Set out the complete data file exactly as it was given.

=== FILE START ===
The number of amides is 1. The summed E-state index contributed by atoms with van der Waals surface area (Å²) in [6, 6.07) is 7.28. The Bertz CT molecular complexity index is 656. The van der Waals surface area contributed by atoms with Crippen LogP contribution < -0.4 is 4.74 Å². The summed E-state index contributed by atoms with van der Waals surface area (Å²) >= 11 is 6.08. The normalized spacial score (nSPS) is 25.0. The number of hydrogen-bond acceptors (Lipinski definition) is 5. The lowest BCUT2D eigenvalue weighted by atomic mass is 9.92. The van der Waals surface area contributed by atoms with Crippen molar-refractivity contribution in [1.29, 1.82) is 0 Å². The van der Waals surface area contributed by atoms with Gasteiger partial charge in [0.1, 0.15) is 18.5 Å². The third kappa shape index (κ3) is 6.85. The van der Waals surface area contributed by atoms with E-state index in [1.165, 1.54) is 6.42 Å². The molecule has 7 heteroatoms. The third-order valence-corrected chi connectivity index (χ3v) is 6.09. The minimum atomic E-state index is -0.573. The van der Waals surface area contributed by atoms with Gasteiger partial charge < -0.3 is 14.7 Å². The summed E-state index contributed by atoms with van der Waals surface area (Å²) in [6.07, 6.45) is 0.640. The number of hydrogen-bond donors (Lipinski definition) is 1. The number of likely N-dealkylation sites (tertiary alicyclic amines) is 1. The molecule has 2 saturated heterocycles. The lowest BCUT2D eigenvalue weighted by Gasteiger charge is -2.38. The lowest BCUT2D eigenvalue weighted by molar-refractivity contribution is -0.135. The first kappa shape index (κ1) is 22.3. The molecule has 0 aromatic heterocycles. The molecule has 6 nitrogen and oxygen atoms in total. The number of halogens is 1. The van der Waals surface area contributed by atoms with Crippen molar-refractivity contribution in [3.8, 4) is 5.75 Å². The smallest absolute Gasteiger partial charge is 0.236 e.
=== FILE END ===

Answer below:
The number of amides is 1. The summed E-state index contributed by atoms with van der Waals surface area (Å²) in [6, 6.07) is 7.28. The Bertz CT molecular complexity index is 656. The van der Waals surface area contributed by atoms with Crippen LogP contribution < -0.4 is 4.74 Å². The summed E-state index contributed by atoms with van der Waals surface area (Å²) >= 11 is 6.08. The normalized spacial score (nSPS) is 25.0. The number of hydrogen-bond acceptors (Lipinski definition) is 5. The lowest BCUT2D eigenvalue weighted by atomic mass is 9.92. The van der Waals surface area contributed by atoms with Crippen molar-refractivity contribution in [1.29, 1.82) is 0 Å². The van der Waals surface area contributed by atoms with Gasteiger partial charge in [0.1, 0.15) is 18.5 Å². The third kappa shape index (κ3) is 6.85. The van der Waals surface area contributed by atoms with E-state index in [1.165, 1.54) is 6.42 Å². The molecule has 7 heteroatoms. The third-order valence-corrected chi connectivity index (χ3v) is 6.09. The minimum atomic E-state index is -0.573. The van der Waals surface area contributed by atoms with Gasteiger partial charge < -0.3 is 14.7 Å². The summed E-state index contributed by atoms with van der Waals surface area (Å²) in [6.07, 6.45) is 0.640. The number of hydrogen-bond donors (Lipinski definition) is 1. The number of likely N-dealkylation sites (tertiary alicyclic amines) is 1. The molecule has 2 saturated heterocycles. The lowest BCUT2D eigenvalue weighted by Gasteiger charge is -2.38. The lowest BCUT2D eigenvalue weighted by molar-refractivity contribution is -0.135. The first kappa shape index (κ1) is 22.3. The molecule has 0 aromatic heterocycles. The molecule has 6 nitrogen and oxygen atoms in total. The number of halogens is 1. The van der Waals surface area contributed by atoms with Crippen molar-refractivity contribution in [3.8, 4) is 5.75 Å². The smallest absolute Gasteiger partial charge is 0.236 e.